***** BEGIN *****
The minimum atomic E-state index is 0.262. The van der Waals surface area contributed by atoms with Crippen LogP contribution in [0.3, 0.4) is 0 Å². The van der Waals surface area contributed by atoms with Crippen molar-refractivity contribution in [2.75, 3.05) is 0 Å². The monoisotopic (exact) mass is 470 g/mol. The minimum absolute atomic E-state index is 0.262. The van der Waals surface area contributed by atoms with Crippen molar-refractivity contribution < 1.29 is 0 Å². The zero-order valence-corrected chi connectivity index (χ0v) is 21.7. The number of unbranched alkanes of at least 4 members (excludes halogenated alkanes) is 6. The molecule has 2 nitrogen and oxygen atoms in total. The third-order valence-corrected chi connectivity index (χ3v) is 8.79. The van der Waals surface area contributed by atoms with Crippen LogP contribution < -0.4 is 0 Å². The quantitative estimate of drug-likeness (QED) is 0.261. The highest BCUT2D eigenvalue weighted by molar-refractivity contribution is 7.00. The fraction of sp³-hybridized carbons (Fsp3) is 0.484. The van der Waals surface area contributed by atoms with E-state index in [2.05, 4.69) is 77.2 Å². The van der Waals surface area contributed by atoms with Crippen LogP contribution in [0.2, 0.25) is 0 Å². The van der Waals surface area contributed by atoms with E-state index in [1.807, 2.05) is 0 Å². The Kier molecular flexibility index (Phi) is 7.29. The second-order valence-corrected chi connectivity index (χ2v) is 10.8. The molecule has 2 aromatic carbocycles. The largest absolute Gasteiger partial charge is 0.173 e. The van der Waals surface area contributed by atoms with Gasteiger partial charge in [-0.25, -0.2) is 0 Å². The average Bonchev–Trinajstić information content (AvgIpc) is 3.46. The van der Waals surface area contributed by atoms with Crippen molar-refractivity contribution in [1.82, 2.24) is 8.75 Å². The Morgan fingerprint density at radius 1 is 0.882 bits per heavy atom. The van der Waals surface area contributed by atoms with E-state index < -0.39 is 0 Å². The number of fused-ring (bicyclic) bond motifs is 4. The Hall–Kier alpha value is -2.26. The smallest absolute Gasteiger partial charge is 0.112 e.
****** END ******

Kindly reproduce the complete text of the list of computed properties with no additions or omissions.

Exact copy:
The minimum atomic E-state index is 0.262. The van der Waals surface area contributed by atoms with Crippen LogP contribution in [0.3, 0.4) is 0 Å². The van der Waals surface area contributed by atoms with Crippen molar-refractivity contribution in [2.75, 3.05) is 0 Å². The monoisotopic (exact) mass is 470 g/mol. The minimum absolute atomic E-state index is 0.262. The van der Waals surface area contributed by atoms with Crippen molar-refractivity contribution < 1.29 is 0 Å². The zero-order valence-corrected chi connectivity index (χ0v) is 21.7. The number of unbranched alkanes of at least 4 members (excludes halogenated alkanes) is 6. The molecule has 2 nitrogen and oxygen atoms in total. The third-order valence-corrected chi connectivity index (χ3v) is 8.79. The van der Waals surface area contributed by atoms with Crippen LogP contribution < -0.4 is 0 Å². The quantitative estimate of drug-likeness (QED) is 0.261. The highest BCUT2D eigenvalue weighted by molar-refractivity contribution is 7.00. The fraction of sp³-hybridized carbons (Fsp3) is 0.484. The van der Waals surface area contributed by atoms with E-state index in [2.05, 4.69) is 77.2 Å². The van der Waals surface area contributed by atoms with Crippen LogP contribution in [0.2, 0.25) is 0 Å². The van der Waals surface area contributed by atoms with E-state index in [1.807, 2.05) is 0 Å². The Kier molecular flexibility index (Phi) is 7.29. The second-order valence-corrected chi connectivity index (χ2v) is 10.8. The molecule has 2 aromatic carbocycles. The largest absolute Gasteiger partial charge is 0.173 e. The van der Waals surface area contributed by atoms with Gasteiger partial charge in [-0.25, -0.2) is 0 Å². The average Bonchev–Trinajstić information content (AvgIpc) is 3.46. The van der Waals surface area contributed by atoms with Crippen molar-refractivity contribution in [1.82, 2.24) is 8.75 Å². The Morgan fingerprint density at radius 1 is 0.882 bits per heavy atom. The van der Waals surface area contributed by atoms with E-state index < -0.39 is 0 Å². The number of fused-ring (bicyclic) bond motifs is 4. The Hall–Kier alpha value is -2.26. The smallest absolute Gasteiger partial charge is 0.112 e.